Asmus Freytag <email@example.com> wrote:
> There are 0x10FFFF - 34 possible characters!
> All code values ending in 0xFFFE and OxFFFF do *not* refer to
> characters. They are not just temporarily unassigned, but permanently
> reserved as non-characters.
Right, but we should start with 0x110000, not 0x10FFFF (since U+0000
NULL is a perfectly legitimate character), then subtract 34 (U+??FFFE
and U+??FFFF for each of 17 planes), then subtract another 2,048 for
the surrogate codepoints (U+D800 through U+DFFF). That leaves us with
1,112,030 possible characters. There will be a test next period.
Then Robert Lozyniak <firstname.lastname@example.org> wrote:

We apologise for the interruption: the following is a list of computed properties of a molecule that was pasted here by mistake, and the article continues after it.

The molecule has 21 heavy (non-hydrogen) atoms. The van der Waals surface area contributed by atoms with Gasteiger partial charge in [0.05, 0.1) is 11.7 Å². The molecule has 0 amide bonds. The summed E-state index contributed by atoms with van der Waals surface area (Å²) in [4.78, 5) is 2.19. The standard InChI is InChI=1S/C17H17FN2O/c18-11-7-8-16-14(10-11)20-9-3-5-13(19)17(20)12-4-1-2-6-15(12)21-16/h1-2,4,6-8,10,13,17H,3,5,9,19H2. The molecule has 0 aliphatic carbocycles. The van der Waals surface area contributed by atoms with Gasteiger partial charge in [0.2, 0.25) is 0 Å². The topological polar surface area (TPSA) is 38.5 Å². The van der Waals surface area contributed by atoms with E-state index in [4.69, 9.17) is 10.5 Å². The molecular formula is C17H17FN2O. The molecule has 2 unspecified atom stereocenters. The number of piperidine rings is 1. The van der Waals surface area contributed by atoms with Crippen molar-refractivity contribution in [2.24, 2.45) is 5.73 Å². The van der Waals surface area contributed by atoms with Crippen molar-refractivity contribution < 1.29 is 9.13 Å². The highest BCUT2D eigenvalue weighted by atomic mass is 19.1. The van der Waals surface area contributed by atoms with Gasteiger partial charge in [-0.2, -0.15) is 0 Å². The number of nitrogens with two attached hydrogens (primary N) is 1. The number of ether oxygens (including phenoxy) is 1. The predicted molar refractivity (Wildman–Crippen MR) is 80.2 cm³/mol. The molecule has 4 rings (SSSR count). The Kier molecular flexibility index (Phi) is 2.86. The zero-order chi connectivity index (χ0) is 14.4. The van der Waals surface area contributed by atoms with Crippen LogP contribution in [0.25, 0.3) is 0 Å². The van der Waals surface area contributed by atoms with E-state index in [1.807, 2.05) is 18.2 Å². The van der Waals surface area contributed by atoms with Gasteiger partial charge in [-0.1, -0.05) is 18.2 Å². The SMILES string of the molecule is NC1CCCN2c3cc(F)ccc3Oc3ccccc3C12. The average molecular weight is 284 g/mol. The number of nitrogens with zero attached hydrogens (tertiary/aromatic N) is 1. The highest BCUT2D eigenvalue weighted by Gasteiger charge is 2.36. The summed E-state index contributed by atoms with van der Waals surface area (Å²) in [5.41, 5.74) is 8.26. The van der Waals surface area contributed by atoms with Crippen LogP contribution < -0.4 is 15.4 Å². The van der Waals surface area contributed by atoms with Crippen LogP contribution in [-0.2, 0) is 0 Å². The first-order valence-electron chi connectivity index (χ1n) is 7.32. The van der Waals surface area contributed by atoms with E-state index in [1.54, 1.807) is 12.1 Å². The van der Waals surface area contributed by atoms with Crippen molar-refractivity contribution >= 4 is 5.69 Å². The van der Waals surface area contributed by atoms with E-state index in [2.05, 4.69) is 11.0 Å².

> Okay, 0x10FFDE different characters. But what of planes 15 and 16?
Planes 15 and 16 are for private-use characters, just like the range
from U+E000 to U+F8FF. These still count as "possible characters."
and then "john" <email@example.com> wrote:
> Clarification request: Does that mean
> None of the code values ending in 0xFFFE and 0xFFFF refer to
> Not all of the code values ending in 0xFFFE and 0xFFFF refer to
> characters (i..e some do and some do not)?
The first one. For all x where ((x & 0x00FFFE) == 0x00FFFE), x is not
a valid character.
BTW, it's interesting that the FAQ claims this is "for no good reason,"
when in fact I can think of a good reason to at least exclude the
characters ending in FFFE: if expressed in UTF-32 little-endian and
appearing at the beginning of a file, they could fool an auto-detection
scheme into thinking the file is UTF-16 big-endian.
This archive was generated by hypermail 2.1.2 : Tue Jul 10 2001 - 17:21:05 EDT